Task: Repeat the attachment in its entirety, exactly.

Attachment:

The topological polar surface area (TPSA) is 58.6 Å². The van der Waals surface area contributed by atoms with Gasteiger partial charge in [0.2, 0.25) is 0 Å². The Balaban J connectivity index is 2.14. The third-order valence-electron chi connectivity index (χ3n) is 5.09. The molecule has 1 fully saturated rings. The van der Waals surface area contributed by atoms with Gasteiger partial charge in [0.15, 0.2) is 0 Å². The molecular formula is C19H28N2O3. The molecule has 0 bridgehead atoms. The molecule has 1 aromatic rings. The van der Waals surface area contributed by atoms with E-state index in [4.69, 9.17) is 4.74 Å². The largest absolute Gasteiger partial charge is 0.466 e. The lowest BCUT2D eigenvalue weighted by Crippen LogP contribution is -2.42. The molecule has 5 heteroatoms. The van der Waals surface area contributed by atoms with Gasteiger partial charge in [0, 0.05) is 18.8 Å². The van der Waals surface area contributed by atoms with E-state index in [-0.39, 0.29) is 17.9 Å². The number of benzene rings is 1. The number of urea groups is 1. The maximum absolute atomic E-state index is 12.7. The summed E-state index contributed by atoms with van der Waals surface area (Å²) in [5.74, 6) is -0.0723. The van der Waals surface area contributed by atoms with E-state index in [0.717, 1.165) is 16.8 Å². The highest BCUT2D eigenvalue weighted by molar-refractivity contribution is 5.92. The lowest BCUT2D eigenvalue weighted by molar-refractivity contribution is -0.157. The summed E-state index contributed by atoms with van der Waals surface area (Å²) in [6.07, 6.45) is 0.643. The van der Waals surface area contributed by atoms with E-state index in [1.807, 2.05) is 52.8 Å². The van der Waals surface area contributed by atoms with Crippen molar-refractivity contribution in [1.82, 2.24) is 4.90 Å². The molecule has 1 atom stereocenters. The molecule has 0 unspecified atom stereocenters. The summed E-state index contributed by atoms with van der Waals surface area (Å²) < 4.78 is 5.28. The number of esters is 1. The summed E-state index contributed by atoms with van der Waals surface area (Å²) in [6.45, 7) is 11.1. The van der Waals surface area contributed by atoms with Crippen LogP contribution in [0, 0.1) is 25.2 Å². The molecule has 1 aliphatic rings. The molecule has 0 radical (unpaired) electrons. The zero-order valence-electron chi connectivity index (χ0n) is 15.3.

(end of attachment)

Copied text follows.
The topological polar surface area (TPSA) is 58.6 Å². The van der Waals surface area contributed by atoms with Gasteiger partial charge in [0.2, 0.25) is 0 Å². The Balaban J connectivity index is 2.14. The third-order valence-electron chi connectivity index (χ3n) is 5.09. The molecule has 1 fully saturated rings. The van der Waals surface area contributed by atoms with Gasteiger partial charge in [0.15, 0.2) is 0 Å². The molecular formula is C19H28N2O3. The molecule has 0 bridgehead atoms. The molecule has 1 aromatic rings. The van der Waals surface area contributed by atoms with E-state index in [4.69, 9.17) is 4.74 Å². The largest absolute Gasteiger partial charge is 0.466 e. The lowest BCUT2D eigenvalue weighted by Crippen LogP contribution is -2.42. The molecule has 5 heteroatoms. The van der Waals surface area contributed by atoms with Gasteiger partial charge in [0, 0.05) is 18.8 Å². The van der Waals surface area contributed by atoms with E-state index in [-0.39, 0.29) is 17.9 Å². The number of benzene rings is 1. The number of urea groups is 1. The maximum absolute atomic E-state index is 12.7. The summed E-state index contributed by atoms with van der Waals surface area (Å²) in [5.74, 6) is -0.0723. The van der Waals surface area contributed by atoms with E-state index in [0.717, 1.165) is 16.8 Å². The highest BCUT2D eigenvalue weighted by molar-refractivity contribution is 5.92. The lowest BCUT2D eigenvalue weighted by molar-refractivity contribution is -0.157. The summed E-state index contributed by atoms with van der Waals surface area (Å²) in [6.07, 6.45) is 0.643. The van der Waals surface area contributed by atoms with E-state index in [1.807, 2.05) is 52.8 Å². The van der Waals surface area contributed by atoms with Crippen molar-refractivity contribution in [1.82, 2.24) is 4.90 Å². The molecule has 1 atom stereocenters. The molecule has 0 unspecified atom stereocenters. The summed E-state index contributed by atoms with van der Waals surface area (Å²) < 4.78 is 5.28. The number of esters is 1. The summed E-state index contributed by atoms with van der Waals surface area (Å²) in [6.45, 7) is 11.1. The van der Waals surface area contributed by atoms with Crippen LogP contribution in [0, 0.1) is 25.2 Å². The molecule has 1 aliphatic rings. The molecule has 0 radical (unpaired) electrons. The zero-order valence-electron chi connectivity index (χ0n) is 15.3.